Cadmus has perhaps the highest profile of anyone in the show, and is exemplified here most saliently by Shore Leave (1933), though any regular visitor to the Whitney’s permanent collection has ogled the rounded butts of its drunken sailors on multiple occasions. Other Cadmus works include Stone Blossom: A Conversation Piece (1939–40), a voluptuous depiction of life at Wescott, Wheeler, and Lynes’s country house, a painting many may never have seen, and Herrin Massacre (1940), a classically graphic depiction of the 1922 murder of twenty strike-breakers by union members (sorry, leftists!)—the painting’s anti-union overtones trouble the exhibit’s attempt to position these artists as revolutionaries rather than reactionaries.
Curator Earnest intends to rescue the group from such potentially damaging perceptions, but in many respects this proves difficult. These bohemians, though they worked from the 1930s through the 1950s and beyond, either rejected or remained relatively unmoved by nearly every major development in avant-garde art happening around them. Europe enchanted them, they infiltrated Gertrude Stein’s world, and . . . meh. Lynes’s photos owe a debt to Man Ray, but most of these artists held fast to the more fabulous, less psychological elements of American realism—the stylized figure, representation, advertising. They seemed charmed by surrealist images, which first hit American shores in the early 1930s, but ignored the surrealist processes (exquisite corpse drawings, automatic writing, etc.) that arrived with figures like André Breton during World War II. They also refused to update their artistic materials and even turned to outmoded ones, like egg tempera and silverpoint.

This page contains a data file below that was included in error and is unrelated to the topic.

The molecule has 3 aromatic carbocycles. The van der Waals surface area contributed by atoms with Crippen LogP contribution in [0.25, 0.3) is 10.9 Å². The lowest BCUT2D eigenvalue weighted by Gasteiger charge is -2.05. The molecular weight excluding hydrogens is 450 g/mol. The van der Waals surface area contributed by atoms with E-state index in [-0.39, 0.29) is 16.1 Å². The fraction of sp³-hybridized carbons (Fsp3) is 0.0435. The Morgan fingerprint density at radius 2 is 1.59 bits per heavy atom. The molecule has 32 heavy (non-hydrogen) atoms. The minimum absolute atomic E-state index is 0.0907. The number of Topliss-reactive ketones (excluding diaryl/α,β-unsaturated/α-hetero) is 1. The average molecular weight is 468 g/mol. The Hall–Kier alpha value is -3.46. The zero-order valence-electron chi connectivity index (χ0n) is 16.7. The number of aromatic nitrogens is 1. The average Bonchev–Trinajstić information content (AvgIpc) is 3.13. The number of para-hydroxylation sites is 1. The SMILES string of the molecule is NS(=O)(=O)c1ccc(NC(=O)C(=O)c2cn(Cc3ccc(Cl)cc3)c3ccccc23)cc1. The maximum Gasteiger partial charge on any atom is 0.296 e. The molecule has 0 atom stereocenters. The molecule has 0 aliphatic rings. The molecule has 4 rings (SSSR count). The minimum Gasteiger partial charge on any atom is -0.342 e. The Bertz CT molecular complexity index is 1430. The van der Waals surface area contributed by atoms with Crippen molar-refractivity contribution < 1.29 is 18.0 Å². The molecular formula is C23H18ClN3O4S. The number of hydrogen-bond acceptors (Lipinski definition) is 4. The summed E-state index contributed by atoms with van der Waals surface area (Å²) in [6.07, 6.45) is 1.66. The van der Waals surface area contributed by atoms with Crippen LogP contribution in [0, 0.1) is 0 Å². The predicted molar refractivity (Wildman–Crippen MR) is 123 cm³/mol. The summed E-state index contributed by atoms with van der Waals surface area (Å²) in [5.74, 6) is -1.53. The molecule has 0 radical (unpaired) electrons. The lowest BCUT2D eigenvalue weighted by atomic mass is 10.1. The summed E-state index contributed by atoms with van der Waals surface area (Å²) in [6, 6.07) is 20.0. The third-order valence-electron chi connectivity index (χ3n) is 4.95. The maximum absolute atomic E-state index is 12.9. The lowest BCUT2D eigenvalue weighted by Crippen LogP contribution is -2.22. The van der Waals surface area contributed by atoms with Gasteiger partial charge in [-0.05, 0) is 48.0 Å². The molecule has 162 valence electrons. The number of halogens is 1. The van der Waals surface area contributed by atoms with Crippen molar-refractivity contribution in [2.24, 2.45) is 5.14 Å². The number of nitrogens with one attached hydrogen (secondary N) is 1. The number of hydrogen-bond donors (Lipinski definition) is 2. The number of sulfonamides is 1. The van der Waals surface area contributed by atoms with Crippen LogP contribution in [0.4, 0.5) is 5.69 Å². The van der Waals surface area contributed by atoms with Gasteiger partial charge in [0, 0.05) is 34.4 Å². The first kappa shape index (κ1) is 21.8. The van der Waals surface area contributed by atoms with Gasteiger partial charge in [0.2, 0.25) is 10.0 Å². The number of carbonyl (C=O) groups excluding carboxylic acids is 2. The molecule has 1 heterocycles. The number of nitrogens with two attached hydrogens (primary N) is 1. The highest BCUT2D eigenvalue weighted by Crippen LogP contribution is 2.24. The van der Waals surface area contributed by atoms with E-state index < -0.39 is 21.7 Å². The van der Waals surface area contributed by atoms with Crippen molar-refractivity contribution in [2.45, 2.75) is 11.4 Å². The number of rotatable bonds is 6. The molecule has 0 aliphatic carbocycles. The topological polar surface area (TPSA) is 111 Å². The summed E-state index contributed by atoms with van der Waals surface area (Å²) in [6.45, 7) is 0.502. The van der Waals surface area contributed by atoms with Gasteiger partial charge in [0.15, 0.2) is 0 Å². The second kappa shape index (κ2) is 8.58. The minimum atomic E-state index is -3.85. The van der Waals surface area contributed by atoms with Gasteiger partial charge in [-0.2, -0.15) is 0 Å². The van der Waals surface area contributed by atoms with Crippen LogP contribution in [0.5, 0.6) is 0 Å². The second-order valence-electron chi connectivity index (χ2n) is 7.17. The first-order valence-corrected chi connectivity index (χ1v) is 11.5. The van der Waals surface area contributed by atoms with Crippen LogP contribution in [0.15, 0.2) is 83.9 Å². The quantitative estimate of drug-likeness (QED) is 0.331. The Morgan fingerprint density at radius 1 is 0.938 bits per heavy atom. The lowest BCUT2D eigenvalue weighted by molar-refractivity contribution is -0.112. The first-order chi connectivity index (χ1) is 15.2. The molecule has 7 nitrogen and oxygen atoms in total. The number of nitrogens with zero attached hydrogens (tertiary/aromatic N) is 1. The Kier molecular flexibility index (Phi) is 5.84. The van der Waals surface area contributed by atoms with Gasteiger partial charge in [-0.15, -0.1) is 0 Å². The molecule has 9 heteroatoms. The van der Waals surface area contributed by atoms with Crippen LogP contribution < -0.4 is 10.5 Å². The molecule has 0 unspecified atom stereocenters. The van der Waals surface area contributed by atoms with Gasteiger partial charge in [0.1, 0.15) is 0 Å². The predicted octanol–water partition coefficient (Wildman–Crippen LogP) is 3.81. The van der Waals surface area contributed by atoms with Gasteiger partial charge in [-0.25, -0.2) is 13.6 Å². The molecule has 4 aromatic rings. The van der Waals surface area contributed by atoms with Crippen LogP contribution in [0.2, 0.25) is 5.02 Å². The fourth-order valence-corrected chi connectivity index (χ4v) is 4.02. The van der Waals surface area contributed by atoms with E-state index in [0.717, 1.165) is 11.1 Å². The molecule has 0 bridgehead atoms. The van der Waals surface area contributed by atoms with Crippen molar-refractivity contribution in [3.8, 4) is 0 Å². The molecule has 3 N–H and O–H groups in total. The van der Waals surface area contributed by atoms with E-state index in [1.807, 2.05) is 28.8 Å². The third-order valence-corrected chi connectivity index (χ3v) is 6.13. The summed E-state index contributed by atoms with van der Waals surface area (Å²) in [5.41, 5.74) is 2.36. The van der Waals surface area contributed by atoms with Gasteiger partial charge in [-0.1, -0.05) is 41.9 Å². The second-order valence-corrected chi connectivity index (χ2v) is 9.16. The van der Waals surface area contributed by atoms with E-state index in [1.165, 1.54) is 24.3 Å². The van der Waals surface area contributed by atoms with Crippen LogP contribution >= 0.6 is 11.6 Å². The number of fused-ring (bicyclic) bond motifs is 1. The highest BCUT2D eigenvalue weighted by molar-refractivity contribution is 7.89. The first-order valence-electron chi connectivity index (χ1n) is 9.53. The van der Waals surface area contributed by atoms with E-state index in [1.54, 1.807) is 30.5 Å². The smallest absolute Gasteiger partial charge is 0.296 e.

As a result, their most direct descendants remain commercial illustrators. The full thighs and haunches of Cadmus’s figures provide the link between Thomas Hart Benton and Tom of Finland; Tooker and French seem to have gone to the future and come back with Rush album covers.
The Russian-born Tchelitchew, however, one of the few artists here who didn’t grow up in the tristate area, pushes his work into darker, more emphatically surrealist territory than the others. His contributions include a Dalíesque portrait of Fidelma Cadmus, Paul’s sister, Portrait of Fidelma (ca. 1947), which seems to depict only the veins and arteries in her face, giving the painting an eerie spaghetti-monster aura; a related series of see-through heads from the late 1940s; and a disturbing painting called The Sun (1945), an image that resembles a giant veiny eyeball and takes up the whole frame of the painting. But these late works also testify to his rejection of the constructivism of his former teachers in prerevolution Kiev.
While we can admire the daring content of the work these artists left to us, as well as their pioneering polyamory, it’s regretful that the art they made about the lives they lived wasn’t more widely seen at the time—by the standards of our twenty-first century exhibitionist society, they were firmly closeted. But we must remember that at the time homosexuality was criminalized, and the stakes for coming out in the United States, even among a community of artists, far greater than today. The chance they took was to put the truth of their lives into a time capsule and hope for the best. In 1930s America, it was nearly impossible to be both a homo and a hero.
James Hannaham has published a pair of novels: Delicious Foods, a PEN/Faulkner Award winner and New York Times Notable Book, and God Says No, a Lambda Book Award finalist. He practices many other types of writing, art, and performance, and teaches a few of them at the Pratt Institute.